[and we hope you got all those connections because there will be a quiz...]
If you've got a little time check out the WDAS pages for some great photos, including photos of the young Ed Bradley.

Radio made a real difference in the quality of life for all Americans. It provided a means for people to express themselves beyond their secluded islands. I think it mattered quite a lot that many of the people involved in Rock and Roll were very decent people concerned about their communities and issues of fairness and justice. As a white kid growing up in South Carolina it made a difference that the music I loved the most was made by African Americans.

One of my friends moved away from the area. She's my favorite dance partner, and everyone's favorite who knows her, sent me a YouTube video, Boogie Shag. Along with the comment, "Now that's dancing." Those in Carolina say that the Carolina Shag predates Swing. In any case there's a fairly straight line from "shagging" at the beach to the radio in Greenville, South Carolina of my youth playing African American music.

The piano player in the video is Silvan Zingg who's Swiss. When I was a kid boogie woogie was what I wanted to play on the piano. I never learned, but the music still makes me dance.

As a kid visiting my very staid grandparents in New England we'd gather in the parlor--off limits most of the time--to enjoy my grandmother play Honky Tonk piano accompanied by by Grandfather on drums. It makes me smile to think my grandfather considered himself a Jazz man. Of course he meant Jazz in the W. C. Handy school. Still, for two rather proper white Yankees, one of their great pleasures in life was music of the African Diaspora.

Zap Mama's album Ancestry in Progress was made in Philadelphia. Marie Daulne is interested in the music of the African Diaspora and I think it cool she went to Philadelphia and not Chicago to make the record. Talking about it she remarks:
You see, as Marie says, the Ancestry this album addresses is not specific to any one people or any one culture. "I'm talking about all the humans who made this world better, their philosophy and their fight. I want my work to show respect for those people. Because I know that tomorrow we're going to be ancestors, and that is the kind of ancestor I want to represent."
I hope Porky Chedwick lives to be 105. If he were to die tomorrow, we'll remember him as the kind of ancestor we want to be.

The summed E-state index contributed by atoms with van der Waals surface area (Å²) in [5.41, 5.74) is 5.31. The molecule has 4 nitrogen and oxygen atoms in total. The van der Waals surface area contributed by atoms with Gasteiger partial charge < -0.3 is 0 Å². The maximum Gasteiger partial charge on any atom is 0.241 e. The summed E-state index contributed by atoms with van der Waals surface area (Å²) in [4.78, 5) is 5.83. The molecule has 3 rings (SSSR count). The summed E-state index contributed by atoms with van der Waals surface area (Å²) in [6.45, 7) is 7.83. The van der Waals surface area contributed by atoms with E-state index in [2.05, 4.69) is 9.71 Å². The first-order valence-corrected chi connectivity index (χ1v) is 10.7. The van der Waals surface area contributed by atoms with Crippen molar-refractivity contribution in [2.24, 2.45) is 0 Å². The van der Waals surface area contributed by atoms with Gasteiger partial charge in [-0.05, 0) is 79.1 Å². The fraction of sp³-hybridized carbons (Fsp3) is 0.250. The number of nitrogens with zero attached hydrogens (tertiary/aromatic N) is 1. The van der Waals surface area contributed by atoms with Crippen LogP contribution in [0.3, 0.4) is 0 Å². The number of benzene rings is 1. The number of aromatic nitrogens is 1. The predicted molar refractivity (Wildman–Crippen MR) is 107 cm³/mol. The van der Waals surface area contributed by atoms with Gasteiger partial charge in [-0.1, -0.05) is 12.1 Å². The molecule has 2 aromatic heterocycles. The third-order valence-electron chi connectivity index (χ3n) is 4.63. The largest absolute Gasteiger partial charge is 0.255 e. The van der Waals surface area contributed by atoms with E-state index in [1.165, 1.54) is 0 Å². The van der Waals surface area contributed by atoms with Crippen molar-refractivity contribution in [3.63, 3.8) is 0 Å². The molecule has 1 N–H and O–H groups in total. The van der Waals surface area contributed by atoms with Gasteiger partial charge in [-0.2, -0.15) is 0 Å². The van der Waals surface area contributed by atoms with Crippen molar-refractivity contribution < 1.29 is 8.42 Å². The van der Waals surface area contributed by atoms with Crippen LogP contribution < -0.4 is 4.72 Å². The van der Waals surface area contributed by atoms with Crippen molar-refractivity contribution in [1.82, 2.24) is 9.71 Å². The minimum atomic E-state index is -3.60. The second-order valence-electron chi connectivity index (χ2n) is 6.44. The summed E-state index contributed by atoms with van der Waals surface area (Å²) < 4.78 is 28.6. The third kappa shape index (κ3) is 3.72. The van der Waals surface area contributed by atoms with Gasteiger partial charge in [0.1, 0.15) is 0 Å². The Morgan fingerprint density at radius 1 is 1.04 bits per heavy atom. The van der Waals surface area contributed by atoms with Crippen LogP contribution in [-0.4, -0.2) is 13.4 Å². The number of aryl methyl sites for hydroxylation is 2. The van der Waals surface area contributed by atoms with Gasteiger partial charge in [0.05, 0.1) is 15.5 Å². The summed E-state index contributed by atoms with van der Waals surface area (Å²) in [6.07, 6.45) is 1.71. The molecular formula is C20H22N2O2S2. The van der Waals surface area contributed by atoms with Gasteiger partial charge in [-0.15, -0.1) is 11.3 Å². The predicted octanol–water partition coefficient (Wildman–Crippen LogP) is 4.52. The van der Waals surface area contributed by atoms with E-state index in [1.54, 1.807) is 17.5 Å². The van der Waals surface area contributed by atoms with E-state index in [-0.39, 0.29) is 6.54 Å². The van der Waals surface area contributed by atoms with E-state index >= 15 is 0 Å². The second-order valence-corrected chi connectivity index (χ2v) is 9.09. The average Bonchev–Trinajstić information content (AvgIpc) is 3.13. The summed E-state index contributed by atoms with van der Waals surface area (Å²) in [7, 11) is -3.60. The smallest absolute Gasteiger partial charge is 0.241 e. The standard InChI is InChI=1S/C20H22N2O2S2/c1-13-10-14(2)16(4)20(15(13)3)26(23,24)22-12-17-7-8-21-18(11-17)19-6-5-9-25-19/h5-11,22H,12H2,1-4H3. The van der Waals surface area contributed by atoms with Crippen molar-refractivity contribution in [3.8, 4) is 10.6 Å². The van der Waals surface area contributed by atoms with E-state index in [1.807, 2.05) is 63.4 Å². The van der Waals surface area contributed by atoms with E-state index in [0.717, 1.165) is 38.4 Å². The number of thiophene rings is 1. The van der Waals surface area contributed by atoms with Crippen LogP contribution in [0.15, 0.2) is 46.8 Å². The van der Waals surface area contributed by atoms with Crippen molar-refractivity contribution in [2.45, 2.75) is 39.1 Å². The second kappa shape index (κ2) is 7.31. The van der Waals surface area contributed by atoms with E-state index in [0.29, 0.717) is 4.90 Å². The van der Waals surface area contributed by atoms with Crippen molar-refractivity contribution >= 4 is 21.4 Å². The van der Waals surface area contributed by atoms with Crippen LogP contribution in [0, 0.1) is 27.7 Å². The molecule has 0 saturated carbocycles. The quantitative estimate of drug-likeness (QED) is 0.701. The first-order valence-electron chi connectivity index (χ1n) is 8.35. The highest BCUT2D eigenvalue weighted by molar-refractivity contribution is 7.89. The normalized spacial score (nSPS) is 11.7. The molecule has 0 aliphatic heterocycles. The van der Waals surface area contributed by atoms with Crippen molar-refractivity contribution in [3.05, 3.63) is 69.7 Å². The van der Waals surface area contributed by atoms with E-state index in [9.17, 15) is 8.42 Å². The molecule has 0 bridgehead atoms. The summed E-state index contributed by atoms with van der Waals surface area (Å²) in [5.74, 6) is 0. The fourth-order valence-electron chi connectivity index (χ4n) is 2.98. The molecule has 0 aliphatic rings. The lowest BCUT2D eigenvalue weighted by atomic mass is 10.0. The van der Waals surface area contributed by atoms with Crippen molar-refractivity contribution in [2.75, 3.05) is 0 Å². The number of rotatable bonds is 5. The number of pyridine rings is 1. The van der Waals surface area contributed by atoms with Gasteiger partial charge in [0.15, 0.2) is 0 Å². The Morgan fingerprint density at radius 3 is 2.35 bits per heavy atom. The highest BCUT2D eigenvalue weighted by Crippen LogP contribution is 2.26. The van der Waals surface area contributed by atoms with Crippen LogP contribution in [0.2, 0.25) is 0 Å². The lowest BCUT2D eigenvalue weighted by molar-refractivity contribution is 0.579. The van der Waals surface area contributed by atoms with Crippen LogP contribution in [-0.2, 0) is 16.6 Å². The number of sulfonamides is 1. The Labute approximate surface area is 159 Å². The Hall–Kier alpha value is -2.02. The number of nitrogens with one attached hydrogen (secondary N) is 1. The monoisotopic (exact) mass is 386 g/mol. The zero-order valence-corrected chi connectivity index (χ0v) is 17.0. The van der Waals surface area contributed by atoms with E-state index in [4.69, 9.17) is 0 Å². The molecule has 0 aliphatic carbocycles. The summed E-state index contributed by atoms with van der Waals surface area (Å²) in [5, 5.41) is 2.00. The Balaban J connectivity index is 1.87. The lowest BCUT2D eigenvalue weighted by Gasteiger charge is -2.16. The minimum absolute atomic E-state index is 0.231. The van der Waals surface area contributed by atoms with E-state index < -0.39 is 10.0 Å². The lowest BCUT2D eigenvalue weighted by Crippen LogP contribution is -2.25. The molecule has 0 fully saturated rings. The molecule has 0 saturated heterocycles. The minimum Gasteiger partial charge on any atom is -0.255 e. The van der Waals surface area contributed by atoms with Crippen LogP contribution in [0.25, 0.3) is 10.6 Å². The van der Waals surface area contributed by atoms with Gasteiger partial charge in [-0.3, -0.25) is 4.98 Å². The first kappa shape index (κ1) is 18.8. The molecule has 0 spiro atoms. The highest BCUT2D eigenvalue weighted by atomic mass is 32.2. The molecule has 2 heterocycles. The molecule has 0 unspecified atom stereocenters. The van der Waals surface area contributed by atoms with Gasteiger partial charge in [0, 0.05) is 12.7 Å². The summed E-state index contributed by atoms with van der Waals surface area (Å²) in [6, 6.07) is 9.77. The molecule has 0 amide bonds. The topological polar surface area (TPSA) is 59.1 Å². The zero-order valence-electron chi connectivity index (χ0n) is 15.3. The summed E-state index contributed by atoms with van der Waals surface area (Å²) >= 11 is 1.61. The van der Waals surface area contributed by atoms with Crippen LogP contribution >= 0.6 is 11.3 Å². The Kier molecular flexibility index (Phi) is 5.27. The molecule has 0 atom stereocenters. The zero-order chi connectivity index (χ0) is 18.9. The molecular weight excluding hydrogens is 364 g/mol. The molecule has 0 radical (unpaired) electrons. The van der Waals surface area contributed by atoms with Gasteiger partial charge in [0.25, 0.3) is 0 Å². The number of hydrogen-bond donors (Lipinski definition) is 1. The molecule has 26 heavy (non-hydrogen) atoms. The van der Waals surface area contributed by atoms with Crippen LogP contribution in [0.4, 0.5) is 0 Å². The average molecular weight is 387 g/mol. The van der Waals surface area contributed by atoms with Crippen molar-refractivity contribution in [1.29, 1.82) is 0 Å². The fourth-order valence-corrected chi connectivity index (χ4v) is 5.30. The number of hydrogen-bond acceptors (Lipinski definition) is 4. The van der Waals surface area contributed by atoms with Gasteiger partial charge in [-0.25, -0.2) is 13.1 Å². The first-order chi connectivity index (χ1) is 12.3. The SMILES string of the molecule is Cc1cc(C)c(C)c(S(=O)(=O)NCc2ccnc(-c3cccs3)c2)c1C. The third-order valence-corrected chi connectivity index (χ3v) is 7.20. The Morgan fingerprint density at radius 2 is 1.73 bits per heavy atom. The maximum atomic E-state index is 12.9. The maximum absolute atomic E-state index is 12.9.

Now playing: Frank Zappa - Trouble Every Day
via FoxyTunes want to be.

Friday, March 07, 2008

International Women's Day

International Women's Day is celebrated on March 8 every year. While the holiday has roots in American labor history, it's hardly recognized by most Americans as a holiday. But it is widely celebrated around the world. To women everywhere I thank you, and from the depths of my heart express my gratitude for your being you.

Now playing: Charlotte Church - The Water Is Wide
via FoxyTunes

Tuesday, March 04, 2008

To Be of Use

Phil Jones is one of my favorite bloggers. Phil is a polymath and has a real genius for explaining complex concepts in ordinary language. That said, I get hardly anything at all when he writes about coding, but that he is an information scientist has been a great help to me in trying to get a perch to view what's going on in the ever changing landscape of information and communications technologies.

Phil Jones has written several posts on netocracy. That Wikipedia entry notes that netocracy is a word-play on the words internet and aristocracy. The term as Phil is referring to it is based on his reading of two Swedish philosophers, Alexander Bard and Jan Soderqvist propounded upon in their book Netocracy - The New Power Elite and Life After Capitalism. There seems to be some fairly derisive reviews of the book online. If you enjoy reading Slavoj Zizek, his piece The Ideology of the Empire and its Traps maybe of interest for some context for Bard and Soderqvist's ideas. But Phil's presentation a the Wittgenstein Symposium is a concise introduction to the ideas.

Recently Phil wrote a piece, Live Together, Die Alone which explores some of the pitfalls of netocracy. And that piece really has seemed worth blogging about, but collecting my thoughts has proven difficult.

Phil makes a useful distinction between netocracy and concepts like attention economy and commons based peer production, noting:
Not that "attention" isn't an essentially important idea too in netocracy, but "imploitation" reveals a different character.

If you believe it's all about "attention" then simply *maximizing* your number of connections is a good thing. It's all about openness and inclusion and transparency.

Blogging is an attention economy. Ebay, Google, Myspace, Craiglist etc. are attentional. They are "markets"

Netocracy OTOH is about hoarding and managing links. Facebook, AlwaysOn, aSmallWorld ... these are netocratic.

Unlike most bloggers, I'm loathe to look at the stats for this blog, finding it easier to imagine that nobody reads it anyway. So I blog for myself, but that's not entirely it, really. I love to read blogs and even to comment occasionally. Being a reader of blogs feels like being part of a community and that having a blog is part of the price of membership. I participate at an YSAN (yet another social network) called Ned. Among the many advantages in writing within a social network is responding it a context of discussions with others. I particularly like Ned because the people there are from all over the place; including a nice contingent from my beloved Uganda. I wrote that last sentence with a smile; I've never traveled to Uganda. I love Uganda because by way of the Internet I've come to know a few Ugandans. Blogging and participating in social networks are activities which I consider social.